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    I dont think that being sore is considered normal and although I guess the official requirement for being pullled is a Grade 3?? (honestly I dont know- all of the times that my horse has been any grade of lameness, I've pulled) but in reality, if your horse is a Grade 1 or 2 and you know that you have dozens more miles to go of an extremely difficult trail, I cant imagine continuing on. Like I said in my above post, the trail is so rough that so many things can go wrong, but I would be willing to bet that most of the lamenesses are minor and resolve quickly with no treatment. I dont think that there are many bowed tendons or suspensories or anything like that.
    I've done AERC rides for over 10 years. I think I have about 5 lameness pulls in about 50 starts. None of those were serious- I remember one was from stepping on a rock, one was a muscle cramp and the others were mysteries. I actually think that endurance horses are extremely sound animals because they absolutely have to be- you are not going to head out there on a questionable one. Pretty much all of the rides that we finished, I was amazed at how fantastic my horse looked afterward.



  6. #26
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    Sep. 29, 2009
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    Quote Originally Posted by Xanthoria View Post
    I saw that about 50% of the horses who started the Tevis Cup did not complete it. The vast majority for being lame or "metabolic."

    Is that normal for a 100 mile race?
    How lame is lame enough to be pulled?
    Similarly, what constitutes "metabolic" issues so bad you're not allowed to go on?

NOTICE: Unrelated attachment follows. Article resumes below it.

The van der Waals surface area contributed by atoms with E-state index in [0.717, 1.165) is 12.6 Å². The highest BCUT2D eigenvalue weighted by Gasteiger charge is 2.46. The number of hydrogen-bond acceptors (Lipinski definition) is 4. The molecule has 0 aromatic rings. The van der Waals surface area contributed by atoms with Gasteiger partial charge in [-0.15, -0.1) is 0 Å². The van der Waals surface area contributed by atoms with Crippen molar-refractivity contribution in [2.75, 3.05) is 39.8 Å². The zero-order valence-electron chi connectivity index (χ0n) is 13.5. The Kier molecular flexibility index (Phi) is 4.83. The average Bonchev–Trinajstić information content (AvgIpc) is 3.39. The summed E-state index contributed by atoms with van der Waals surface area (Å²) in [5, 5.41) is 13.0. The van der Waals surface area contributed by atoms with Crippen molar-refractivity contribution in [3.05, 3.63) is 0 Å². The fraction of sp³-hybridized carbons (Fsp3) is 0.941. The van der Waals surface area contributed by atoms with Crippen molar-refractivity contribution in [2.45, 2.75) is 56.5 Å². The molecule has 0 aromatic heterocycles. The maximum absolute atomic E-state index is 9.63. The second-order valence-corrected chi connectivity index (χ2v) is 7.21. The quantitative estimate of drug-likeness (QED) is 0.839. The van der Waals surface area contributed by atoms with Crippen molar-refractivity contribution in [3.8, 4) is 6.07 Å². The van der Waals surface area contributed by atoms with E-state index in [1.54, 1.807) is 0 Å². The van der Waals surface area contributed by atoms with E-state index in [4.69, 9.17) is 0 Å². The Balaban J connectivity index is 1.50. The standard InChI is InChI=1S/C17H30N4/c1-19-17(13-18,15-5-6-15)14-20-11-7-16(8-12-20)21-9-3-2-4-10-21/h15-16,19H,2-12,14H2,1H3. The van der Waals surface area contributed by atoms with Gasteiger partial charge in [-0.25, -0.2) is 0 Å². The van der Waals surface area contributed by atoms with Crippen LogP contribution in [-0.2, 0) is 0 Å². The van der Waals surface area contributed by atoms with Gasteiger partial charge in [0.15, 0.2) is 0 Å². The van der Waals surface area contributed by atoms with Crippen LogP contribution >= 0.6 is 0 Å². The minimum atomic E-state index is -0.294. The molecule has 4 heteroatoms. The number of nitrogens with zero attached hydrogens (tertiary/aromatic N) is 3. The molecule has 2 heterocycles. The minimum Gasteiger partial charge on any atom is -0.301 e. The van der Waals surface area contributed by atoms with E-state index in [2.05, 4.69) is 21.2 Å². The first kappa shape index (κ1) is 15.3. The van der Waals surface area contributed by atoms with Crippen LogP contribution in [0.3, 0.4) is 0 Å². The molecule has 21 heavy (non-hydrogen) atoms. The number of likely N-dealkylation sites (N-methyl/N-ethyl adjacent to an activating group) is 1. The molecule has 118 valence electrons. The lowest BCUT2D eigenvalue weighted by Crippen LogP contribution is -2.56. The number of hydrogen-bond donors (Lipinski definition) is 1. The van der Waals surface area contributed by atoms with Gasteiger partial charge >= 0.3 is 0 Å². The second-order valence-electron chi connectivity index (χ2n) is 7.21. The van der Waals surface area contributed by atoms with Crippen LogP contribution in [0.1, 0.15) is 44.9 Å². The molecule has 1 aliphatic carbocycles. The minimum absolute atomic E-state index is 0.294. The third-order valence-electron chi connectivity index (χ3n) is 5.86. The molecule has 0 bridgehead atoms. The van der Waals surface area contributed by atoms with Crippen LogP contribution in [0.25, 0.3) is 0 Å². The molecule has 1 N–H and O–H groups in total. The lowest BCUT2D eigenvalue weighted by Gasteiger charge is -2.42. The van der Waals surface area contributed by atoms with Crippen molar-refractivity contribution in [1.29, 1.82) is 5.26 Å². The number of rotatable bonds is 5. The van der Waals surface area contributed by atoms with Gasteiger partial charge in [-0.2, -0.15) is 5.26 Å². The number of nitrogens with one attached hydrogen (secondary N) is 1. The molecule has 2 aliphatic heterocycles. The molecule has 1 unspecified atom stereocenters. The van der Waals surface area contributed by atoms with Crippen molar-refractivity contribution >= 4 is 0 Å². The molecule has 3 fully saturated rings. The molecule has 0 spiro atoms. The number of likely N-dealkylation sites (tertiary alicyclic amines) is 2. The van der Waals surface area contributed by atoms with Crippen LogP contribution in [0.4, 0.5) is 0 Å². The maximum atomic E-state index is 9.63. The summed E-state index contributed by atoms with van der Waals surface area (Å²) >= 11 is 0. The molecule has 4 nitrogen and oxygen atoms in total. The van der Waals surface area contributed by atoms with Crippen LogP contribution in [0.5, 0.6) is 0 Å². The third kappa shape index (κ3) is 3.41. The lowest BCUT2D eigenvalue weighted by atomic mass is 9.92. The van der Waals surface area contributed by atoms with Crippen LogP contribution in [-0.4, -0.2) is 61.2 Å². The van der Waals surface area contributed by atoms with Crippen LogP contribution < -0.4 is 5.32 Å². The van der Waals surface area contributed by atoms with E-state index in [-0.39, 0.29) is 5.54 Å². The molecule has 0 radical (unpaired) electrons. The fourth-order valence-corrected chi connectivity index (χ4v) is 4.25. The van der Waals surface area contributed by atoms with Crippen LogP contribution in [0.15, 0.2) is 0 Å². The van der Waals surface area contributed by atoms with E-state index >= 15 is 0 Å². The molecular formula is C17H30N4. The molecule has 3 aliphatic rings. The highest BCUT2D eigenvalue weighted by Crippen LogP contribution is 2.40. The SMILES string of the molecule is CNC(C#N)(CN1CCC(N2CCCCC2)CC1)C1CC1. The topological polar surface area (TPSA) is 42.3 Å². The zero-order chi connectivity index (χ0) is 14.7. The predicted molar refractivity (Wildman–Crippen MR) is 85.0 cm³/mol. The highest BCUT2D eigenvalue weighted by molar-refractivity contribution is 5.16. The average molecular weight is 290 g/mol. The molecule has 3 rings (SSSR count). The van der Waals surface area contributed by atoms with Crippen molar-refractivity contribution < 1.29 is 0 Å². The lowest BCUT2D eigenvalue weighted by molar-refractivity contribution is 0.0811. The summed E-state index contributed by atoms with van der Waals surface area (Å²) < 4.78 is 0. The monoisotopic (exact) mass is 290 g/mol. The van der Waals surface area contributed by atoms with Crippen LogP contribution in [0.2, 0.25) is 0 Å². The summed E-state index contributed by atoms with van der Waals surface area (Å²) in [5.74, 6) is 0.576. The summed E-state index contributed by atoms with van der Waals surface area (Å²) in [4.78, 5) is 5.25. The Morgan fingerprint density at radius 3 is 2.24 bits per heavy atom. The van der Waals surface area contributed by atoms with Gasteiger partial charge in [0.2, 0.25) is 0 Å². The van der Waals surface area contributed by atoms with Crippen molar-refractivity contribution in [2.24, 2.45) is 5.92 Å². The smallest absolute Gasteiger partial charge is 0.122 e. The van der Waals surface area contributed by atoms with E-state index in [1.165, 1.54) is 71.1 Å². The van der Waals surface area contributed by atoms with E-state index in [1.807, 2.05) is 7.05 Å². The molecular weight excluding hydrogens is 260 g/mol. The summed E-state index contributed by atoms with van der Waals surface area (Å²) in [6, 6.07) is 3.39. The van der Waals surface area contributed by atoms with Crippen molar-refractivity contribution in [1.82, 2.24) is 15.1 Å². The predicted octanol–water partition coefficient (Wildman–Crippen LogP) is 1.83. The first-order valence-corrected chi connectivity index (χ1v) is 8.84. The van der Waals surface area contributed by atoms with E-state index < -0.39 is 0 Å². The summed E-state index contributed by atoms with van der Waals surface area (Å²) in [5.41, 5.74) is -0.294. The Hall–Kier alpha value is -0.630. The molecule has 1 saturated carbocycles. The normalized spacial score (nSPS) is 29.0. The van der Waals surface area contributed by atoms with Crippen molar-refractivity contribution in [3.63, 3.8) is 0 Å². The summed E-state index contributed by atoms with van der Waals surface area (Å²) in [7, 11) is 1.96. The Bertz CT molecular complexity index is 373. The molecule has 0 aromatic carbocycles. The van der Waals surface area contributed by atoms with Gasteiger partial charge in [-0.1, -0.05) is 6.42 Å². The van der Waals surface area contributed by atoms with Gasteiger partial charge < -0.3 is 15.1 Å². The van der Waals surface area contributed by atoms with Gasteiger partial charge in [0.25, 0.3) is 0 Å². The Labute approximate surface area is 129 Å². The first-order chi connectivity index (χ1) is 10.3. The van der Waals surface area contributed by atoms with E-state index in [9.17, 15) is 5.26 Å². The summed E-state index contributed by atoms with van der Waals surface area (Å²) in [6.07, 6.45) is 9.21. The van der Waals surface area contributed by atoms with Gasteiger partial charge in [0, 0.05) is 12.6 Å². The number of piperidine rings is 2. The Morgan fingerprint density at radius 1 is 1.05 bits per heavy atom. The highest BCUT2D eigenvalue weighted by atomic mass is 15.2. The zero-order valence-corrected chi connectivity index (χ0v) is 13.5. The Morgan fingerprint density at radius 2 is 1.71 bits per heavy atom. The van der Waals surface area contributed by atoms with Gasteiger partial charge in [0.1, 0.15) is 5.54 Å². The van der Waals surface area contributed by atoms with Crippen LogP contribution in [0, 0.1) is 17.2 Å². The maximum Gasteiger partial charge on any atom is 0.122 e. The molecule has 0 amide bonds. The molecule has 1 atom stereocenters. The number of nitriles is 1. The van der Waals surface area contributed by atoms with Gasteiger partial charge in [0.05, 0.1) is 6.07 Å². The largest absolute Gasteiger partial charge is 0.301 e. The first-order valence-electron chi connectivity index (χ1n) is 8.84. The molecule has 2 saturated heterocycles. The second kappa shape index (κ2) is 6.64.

This is normal for THIS ride. Sometimes the completion rate is much less. Just depends.

    Some riders get altitude sickness, or dehydration. Their horse is perfectly fine, but the rider is too ill to complete. So they pull. This is reflected in the completion rates. This is reflected in any and all endurance or LD rides. If the rider is hurt and can not continue, they pull. This is also reflected in the completion rates.

    Things happen, and not always to the horse.

    Metabolic: heart rate is too high and will not come down in the specified amount of time. And yes, I have seen the vets take temps on horses. Especially here in the SE region. Depends on the ride vet, and the ride.



  7. #27
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    Feb. 25, 2011
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    Quote Originally Posted by Neigh-Neigh View Post
    Tevis isn't even the hardest 100miler in America. It's just the most famous, partly because of Courgar Rock. Old Dominion is said to be harder than Tevis, and I believe the hardest 100 mile ride we have.
    I just had a quick question that probably needs a long answer--why is the Old Dominion the hardest? A patriotic Virginian wants to know
    قاجار



  8. #28
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    Mar. 26, 2007
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    Quote Originally Posted by QacarXan View Post